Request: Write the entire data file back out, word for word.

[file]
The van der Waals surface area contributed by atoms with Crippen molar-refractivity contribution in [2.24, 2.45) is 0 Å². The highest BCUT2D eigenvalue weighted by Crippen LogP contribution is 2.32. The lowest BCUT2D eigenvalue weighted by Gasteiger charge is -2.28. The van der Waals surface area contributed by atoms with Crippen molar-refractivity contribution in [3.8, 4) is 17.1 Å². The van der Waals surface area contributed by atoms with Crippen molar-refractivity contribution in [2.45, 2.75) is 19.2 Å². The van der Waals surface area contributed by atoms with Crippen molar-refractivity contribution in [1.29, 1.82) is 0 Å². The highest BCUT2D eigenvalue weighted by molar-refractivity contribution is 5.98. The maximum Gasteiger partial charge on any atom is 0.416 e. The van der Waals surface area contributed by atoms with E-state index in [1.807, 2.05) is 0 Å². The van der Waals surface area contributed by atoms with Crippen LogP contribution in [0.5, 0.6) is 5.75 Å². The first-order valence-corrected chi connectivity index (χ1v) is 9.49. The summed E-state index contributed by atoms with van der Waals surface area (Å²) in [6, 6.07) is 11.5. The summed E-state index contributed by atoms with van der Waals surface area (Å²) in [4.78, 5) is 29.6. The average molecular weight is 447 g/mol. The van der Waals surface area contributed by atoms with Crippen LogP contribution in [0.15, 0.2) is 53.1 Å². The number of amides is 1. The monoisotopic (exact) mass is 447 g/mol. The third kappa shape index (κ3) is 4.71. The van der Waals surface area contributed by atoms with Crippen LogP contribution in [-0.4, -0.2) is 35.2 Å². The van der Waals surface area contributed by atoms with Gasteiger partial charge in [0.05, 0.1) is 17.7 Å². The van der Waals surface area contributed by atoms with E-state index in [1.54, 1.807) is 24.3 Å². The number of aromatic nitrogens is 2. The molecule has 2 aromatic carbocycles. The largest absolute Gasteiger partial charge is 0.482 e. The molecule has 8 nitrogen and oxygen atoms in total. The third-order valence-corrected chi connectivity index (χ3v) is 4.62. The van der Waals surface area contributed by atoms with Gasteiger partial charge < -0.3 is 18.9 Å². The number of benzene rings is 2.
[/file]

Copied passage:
The van der Waals surface area contributed by atoms with Crippen molar-refractivity contribution in [2.24, 2.45) is 0 Å². The highest BCUT2D eigenvalue weighted by Crippen LogP contribution is 2.32. The lowest BCUT2D eigenvalue weighted by Gasteiger charge is -2.28. The van der Waals surface area contributed by atoms with Crippen molar-refractivity contribution in [3.8, 4) is 17.1 Å². The van der Waals surface area contributed by atoms with Crippen molar-refractivity contribution in [2.45, 2.75) is 19.2 Å². The van der Waals surface area contributed by atoms with Crippen molar-refractivity contribution in [1.29, 1.82) is 0 Å². The highest BCUT2D eigenvalue weighted by molar-refractivity contribution is 5.98. The maximum Gasteiger partial charge on any atom is 0.416 e. The van der Waals surface area contributed by atoms with E-state index in [1.807, 2.05) is 0 Å². The van der Waals surface area contributed by atoms with Crippen LogP contribution in [0.5, 0.6) is 5.75 Å². The first-order valence-corrected chi connectivity index (χ1v) is 9.49. The summed E-state index contributed by atoms with van der Waals surface area (Å²) in [6, 6.07) is 11.5. The summed E-state index contributed by atoms with van der Waals surface area (Å²) in [4.78, 5) is 29.6. The average molecular weight is 447 g/mol. The van der Waals surface area contributed by atoms with Crippen LogP contribution in [0.15, 0.2) is 53.1 Å². The number of amides is 1. The monoisotopic (exact) mass is 447 g/mol. The third kappa shape index (κ3) is 4.71. The van der Waals surface area contributed by atoms with Crippen LogP contribution in [-0.4, -0.2) is 35.2 Å². The van der Waals surface area contributed by atoms with Gasteiger partial charge in [0.05, 0.1) is 17.7 Å². The van der Waals surface area contributed by atoms with E-state index in [1.54, 1.807) is 24.3 Å². The number of aromatic nitrogens is 2. The molecule has 2 aromatic carbocycles. The largest absolute Gasteiger partial charge is 0.482 e. The molecule has 8 nitrogen and oxygen atoms in total. The third-order valence-corrected chi connectivity index (χ3v) is 4.62. The van der Waals surface area contributed by atoms with Gasteiger partial charge < -0.3 is 18.9 Å². The number of benzene rings is 2.